In May 2018, Europe’s General Data Protection Regulation (GDPR), a measure intended to modernize laws that protect the personal information of consumers in Europe, went into effect. With much-publicized data breaches and concerns about the sale of consumers’ information in the United States, it was not long before our country followed Europe’s lead.
In January, the California Consumer Privacy Act (CCPA) took effect, marking one of the most sweeping acts of legislation to safeguard consumer privacy. Many experts predict that the CCPA will be the model for other state and even federal laws. If you are not required to comply with such a law today, stay tuned; tomorrow, you may be.
Here’s a look at the CCPA’s provisions.
Signed into law in August 2018, the CCPA took effect on Jan. 1, 2020, and is now codified in California Civil Code Section 1798.100, et seq. California Attorney General Xavier Becerra was required to promulgate regulations by July 1, 2020. However, according to an advisory issued by Becerra, consumers were able to begin exercising their rights under the CCPA, and businesses subject to the law were required to begin compliance, on Jan. 1, 2020.
The CCPA applies to for-profit businesses that collect the personal information of California consumers, determine the purposes and means of processing that personal information and do business in the state of California. Any one of the following thresholds must also be met:
If your company has a parent company that meets any of these criteria, the CCPA applies to your business unit too. Businesses do not have to deal directly with California consumers for the law to apply. The CCPA also applies to businesses with California employees, along with their business contacts who are California residents.
Under the CCPA, a “consumer” is any natural person who is a California resident. California residents may be outside the state when interacting with a covered business.
Under a separate bill, job applicant and employee data are exempt from CCPA rights if used solely for business purposes, employee emergency contact data or benefits administration. However, the right to disclosure of usage of the information and the data breach provisions of the CCPA apply. Business entities with employees or job applicants in California should develop employee disclosures and determine if employee information is used for any purpose other than those permissible under the law.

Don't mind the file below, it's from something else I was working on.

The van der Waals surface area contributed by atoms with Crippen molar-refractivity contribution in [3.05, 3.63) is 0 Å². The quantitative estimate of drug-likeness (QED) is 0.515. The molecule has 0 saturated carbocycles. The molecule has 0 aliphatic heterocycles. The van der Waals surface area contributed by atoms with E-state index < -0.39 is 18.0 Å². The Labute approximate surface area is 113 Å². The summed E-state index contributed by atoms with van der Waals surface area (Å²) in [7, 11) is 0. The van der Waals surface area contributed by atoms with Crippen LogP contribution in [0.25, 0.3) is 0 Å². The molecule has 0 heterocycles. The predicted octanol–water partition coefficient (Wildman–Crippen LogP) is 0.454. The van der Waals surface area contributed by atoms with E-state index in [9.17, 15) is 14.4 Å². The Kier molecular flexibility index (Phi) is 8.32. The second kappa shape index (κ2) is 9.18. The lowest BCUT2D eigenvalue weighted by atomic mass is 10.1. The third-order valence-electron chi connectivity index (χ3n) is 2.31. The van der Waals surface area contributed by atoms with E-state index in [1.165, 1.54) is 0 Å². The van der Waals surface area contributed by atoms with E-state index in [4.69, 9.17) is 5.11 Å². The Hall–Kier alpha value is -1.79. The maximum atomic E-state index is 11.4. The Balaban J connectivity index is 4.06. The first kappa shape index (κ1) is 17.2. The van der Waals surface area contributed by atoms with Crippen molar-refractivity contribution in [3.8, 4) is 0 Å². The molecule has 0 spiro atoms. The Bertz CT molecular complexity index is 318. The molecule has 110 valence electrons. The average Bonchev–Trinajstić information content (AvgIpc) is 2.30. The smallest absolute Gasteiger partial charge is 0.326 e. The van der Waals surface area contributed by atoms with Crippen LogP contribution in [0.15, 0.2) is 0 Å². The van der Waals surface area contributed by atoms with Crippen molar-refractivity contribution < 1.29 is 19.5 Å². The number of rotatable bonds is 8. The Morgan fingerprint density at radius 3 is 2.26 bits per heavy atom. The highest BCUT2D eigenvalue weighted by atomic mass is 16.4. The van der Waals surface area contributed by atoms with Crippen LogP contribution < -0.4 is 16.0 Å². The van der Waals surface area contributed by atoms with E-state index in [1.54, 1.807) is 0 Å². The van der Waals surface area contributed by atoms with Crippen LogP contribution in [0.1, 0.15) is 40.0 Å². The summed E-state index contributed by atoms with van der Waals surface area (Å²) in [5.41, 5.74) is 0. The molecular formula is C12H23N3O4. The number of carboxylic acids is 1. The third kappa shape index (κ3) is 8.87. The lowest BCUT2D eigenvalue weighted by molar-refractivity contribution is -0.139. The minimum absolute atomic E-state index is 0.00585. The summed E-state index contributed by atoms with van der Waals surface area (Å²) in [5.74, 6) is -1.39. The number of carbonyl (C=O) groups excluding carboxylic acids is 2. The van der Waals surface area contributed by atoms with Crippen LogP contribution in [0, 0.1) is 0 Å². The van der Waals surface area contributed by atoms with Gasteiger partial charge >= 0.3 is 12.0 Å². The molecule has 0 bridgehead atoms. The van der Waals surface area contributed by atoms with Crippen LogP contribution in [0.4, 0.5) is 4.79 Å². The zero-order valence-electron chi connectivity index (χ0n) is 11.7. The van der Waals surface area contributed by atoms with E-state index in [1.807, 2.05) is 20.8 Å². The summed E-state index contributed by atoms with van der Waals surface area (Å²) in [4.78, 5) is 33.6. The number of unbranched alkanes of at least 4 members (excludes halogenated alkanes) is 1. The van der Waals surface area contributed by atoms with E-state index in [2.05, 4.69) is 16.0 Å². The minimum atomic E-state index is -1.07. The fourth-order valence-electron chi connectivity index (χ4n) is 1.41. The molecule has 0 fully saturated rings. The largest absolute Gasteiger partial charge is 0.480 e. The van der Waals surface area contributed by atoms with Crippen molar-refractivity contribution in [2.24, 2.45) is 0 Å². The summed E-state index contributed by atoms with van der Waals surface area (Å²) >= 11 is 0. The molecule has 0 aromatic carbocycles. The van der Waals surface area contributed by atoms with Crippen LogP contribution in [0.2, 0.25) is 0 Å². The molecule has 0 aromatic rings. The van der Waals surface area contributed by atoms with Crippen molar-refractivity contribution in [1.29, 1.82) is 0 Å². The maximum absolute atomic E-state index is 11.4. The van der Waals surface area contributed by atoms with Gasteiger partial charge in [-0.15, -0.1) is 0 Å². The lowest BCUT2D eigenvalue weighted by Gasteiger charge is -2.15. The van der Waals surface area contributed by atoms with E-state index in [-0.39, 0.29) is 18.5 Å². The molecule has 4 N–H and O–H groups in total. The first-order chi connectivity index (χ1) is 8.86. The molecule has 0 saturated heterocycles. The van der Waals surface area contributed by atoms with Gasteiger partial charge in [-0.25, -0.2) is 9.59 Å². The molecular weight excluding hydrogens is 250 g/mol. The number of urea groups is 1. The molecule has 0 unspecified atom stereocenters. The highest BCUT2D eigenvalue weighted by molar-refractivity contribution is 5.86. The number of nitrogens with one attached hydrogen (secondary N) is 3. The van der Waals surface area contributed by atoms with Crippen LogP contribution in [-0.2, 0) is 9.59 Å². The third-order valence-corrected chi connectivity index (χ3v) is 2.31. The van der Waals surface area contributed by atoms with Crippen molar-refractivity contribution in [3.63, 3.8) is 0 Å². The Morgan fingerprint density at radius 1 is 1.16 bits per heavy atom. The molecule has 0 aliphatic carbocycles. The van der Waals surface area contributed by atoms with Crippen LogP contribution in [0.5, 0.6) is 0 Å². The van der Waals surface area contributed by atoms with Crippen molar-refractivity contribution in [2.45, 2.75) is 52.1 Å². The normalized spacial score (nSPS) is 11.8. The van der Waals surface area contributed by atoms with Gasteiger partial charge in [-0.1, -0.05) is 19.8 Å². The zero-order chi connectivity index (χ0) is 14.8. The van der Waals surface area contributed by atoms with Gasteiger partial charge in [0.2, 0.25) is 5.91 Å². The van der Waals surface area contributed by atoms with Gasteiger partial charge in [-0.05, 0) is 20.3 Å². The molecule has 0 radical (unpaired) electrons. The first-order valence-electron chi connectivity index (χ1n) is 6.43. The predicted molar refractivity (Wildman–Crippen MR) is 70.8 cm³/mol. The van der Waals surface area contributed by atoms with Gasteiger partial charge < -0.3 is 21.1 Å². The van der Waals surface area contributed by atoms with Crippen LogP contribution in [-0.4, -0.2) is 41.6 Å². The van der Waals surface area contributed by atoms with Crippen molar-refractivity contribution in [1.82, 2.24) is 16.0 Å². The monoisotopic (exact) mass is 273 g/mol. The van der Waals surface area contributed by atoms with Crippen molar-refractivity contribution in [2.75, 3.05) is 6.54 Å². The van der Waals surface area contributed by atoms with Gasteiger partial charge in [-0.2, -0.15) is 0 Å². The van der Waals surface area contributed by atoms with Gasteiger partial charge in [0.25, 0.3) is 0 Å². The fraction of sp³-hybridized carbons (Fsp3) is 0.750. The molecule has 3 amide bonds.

“Personal information” is information that “identifies, relates to, describes, is capable of being associated with, or could reasonably be linked, directly or indirectly, with a particular consumer or household.” Here are some examples:
The definition of “personal information” excludes publicly available information from federal, state or local government records when the information is used in a way that is compatible with the purpose for which the governmental entity made the data publicly available in the first place.
The CCPA gives consumers the following rights:
The CCPA gives consumers a right to access a copy of personal information a business collected about that consumer, at no charge. The information must be supplied “in a readily useable format that allows the consumer to transmit [the] information from one entity to another entity without hindrance.”
The CCPA requires businesses to provide two or more methods to receive access requests, including a toll-free telephone number and/or website. Becerra is working on regulations to clarify the definition of a “verifiable” consumer request, as it is critical to know you are sharing a consumer’s personal information with the correct consumer.
Under the CCPA, consumers have the right to know what personal information a business collects, sells and discloses about them, including specific personal information collected, and the types of third parties that purchased or received the information. Information for the preceding 12 months must be provided in response to a consumer request and disclose the sources from which the data is collected, the business purpose(s) for collecting or selling the data, and categories of third parties that were given the data.
Consumers can request for a business and its service providers to delete their personal information. Exceptions allow businesses to keep the information if the data is necessary to protect against fraud, another illegal activity, to complete the requested business transaction or to comply with a legal obligation. State department of insurance statutes and regulations mandate how licensed title agents must retain data and may prohibit its deletion.
Finally, the CCPA requires businesses to allow consumers to opt out from the sale of personal information. Businesses are prohibited from selling the personal data without a clear and conspicuous “Do Not Sell My Personal Information” link on the business’ website. Adding this type of link to your website is a great first step toward CCPA compliance. A business cannot discriminate against a consumer for exercising his or her rights under the CCPA.
Kent Pelt is NATIC’s Vice President, Western Region Underwriting Counsel.